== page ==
Four-nation talks hope to restart peace process that stalled over militants’ preconditions.
Pakistan will on Wednesday host a new round of four-nation Afghan peace talks aimed at reviving long-stalled negotiations with the Taliban, a foreign office official said.
The group comprising Afghanistan, the United States, China and Pakistan has been attempting since January to restart the nascent peace process. But the lack of progress has left many frustrated, as the Taliban ramp up their insurgency, launched in late-2001 after they were toppled from power by a U.S.-led invasion.
A spokesman from Pakistan’s foreign office, Mohammed Nafees Zakaria, however tweeted that a fifth round of talks between the four countries would take place in Islamabad on Wednesday, without giving further details.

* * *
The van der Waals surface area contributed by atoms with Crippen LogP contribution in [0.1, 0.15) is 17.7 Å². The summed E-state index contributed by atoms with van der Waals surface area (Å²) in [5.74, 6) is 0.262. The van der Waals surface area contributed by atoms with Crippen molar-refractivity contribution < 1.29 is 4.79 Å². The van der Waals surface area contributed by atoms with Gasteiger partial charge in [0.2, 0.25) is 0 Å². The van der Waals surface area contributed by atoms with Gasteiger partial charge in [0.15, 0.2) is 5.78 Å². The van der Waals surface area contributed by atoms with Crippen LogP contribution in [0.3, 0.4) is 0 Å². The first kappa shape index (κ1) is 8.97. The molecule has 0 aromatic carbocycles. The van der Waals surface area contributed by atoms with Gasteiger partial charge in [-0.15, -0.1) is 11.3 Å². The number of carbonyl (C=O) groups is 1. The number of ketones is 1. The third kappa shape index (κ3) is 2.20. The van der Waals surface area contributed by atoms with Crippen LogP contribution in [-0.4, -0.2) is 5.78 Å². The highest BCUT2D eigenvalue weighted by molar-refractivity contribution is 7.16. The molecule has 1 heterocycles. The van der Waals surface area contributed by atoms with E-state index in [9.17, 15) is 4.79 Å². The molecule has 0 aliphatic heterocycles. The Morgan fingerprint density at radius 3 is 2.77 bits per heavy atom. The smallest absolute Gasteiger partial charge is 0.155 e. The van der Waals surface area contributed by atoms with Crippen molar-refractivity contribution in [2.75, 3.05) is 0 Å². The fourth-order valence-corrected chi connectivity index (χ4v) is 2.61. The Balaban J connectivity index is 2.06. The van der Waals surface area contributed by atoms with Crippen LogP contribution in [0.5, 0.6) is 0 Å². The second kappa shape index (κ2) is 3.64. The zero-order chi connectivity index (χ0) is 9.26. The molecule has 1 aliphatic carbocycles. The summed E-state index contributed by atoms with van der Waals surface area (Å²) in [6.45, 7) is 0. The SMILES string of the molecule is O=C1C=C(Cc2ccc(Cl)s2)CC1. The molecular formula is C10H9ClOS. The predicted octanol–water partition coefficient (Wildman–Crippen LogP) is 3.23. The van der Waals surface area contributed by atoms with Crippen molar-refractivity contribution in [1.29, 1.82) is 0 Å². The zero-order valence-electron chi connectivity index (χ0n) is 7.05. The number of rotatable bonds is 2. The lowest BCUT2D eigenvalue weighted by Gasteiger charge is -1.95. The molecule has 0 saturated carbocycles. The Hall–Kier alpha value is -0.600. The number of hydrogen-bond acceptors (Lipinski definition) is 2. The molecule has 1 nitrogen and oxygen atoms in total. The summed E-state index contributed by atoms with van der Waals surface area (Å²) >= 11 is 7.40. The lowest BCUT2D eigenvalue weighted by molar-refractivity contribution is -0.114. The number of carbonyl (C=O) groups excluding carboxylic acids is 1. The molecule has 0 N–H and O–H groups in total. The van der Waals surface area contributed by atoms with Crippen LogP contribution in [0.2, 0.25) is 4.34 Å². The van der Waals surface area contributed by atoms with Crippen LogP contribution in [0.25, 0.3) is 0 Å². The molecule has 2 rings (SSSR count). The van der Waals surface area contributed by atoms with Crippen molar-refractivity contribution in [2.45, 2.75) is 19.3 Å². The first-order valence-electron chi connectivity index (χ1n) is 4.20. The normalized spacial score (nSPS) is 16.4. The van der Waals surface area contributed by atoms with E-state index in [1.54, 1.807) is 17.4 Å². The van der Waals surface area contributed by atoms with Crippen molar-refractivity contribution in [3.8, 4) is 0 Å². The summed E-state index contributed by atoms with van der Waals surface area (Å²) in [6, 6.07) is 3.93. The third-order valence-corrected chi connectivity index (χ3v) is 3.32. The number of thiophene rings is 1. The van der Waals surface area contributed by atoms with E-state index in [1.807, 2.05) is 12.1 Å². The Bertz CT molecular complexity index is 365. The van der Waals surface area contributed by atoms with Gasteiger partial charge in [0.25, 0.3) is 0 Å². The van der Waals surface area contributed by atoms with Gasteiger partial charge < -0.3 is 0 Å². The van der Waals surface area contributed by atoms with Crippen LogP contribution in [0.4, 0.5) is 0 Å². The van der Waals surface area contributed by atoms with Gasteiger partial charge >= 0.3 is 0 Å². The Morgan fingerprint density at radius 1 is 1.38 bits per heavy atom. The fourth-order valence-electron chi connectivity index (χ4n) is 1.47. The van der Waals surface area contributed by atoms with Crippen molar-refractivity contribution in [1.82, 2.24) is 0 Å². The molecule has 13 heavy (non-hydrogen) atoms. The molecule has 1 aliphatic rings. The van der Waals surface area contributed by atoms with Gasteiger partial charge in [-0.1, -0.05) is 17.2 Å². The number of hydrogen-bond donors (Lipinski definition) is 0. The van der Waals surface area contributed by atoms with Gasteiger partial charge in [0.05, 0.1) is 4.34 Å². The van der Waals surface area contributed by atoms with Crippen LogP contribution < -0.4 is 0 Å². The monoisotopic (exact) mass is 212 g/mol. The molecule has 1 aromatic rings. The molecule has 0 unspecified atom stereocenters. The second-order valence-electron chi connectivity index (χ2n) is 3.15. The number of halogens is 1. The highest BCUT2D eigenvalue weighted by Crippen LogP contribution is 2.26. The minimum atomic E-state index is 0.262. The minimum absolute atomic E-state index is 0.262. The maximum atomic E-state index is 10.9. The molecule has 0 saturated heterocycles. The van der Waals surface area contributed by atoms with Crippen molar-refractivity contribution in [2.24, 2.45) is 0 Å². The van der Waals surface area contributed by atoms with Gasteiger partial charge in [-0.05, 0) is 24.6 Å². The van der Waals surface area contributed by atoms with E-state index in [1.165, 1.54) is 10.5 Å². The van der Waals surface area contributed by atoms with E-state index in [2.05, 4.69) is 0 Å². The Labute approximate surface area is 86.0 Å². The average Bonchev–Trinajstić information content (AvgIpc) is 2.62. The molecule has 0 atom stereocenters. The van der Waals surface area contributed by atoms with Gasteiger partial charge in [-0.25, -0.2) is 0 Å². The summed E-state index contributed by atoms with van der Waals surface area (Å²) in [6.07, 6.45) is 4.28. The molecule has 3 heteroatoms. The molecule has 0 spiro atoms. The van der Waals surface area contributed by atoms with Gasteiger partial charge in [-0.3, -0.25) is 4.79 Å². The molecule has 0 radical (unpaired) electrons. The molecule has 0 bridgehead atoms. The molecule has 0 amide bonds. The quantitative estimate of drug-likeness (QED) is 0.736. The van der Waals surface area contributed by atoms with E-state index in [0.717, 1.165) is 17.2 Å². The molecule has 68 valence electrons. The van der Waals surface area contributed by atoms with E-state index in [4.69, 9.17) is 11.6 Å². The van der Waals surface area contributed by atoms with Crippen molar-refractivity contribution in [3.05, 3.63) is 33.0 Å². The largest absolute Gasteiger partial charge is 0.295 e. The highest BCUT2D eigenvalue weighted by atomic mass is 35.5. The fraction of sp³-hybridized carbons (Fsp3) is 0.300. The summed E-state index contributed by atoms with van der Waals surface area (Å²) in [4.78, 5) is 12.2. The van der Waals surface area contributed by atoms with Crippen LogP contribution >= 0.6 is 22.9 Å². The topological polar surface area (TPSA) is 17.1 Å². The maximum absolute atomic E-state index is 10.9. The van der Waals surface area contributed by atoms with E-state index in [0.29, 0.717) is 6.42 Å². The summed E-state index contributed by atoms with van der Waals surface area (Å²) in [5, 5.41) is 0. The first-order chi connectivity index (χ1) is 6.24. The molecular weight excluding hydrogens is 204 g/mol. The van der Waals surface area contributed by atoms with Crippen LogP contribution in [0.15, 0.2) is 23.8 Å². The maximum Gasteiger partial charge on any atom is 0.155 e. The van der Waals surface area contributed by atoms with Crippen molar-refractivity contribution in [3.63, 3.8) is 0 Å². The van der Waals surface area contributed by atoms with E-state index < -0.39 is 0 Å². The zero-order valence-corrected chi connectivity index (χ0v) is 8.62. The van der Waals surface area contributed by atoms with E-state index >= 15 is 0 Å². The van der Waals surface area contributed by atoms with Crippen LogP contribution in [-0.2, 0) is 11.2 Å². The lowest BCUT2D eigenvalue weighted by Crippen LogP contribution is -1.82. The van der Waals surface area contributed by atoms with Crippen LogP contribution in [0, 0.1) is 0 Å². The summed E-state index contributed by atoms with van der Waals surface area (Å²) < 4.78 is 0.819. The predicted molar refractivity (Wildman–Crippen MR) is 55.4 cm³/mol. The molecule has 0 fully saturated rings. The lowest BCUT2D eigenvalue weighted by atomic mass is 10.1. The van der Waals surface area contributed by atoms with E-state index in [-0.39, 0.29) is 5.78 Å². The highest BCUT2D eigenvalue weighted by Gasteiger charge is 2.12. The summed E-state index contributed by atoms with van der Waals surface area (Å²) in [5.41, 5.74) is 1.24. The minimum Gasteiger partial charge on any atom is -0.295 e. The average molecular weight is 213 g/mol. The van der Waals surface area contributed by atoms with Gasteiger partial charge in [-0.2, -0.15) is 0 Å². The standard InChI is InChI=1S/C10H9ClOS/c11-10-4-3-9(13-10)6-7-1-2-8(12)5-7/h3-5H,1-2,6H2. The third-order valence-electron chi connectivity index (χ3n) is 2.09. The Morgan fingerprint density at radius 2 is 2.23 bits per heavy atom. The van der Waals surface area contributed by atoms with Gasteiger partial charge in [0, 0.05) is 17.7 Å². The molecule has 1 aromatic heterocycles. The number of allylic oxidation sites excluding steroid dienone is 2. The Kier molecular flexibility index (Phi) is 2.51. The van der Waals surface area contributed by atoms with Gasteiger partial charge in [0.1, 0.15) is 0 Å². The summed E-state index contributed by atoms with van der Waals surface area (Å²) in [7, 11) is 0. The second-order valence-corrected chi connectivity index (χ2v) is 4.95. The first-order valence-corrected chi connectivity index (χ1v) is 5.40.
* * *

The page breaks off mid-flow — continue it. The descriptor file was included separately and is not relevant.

A joint statement issued after the fourth round in late February said direct peace talks between Kabul and the Taliban were “expected to take place” by early March. But the Taliban announced in April the start of their “spring offensive” even as the government in Kabul tried to bring the insurgents back to the negotiating table to end their drawn-out conflict.
The Taliban have made the departure of all foreign forces a precondition to the resumption of direct peace talks with Kabul, which began last summer in Pakistan but ended abruptly after it was revealed that their leader Mullah Omar had been dead for two years. Pakistan had hosted a milestone first round of direct talks with the Taliban in July last year.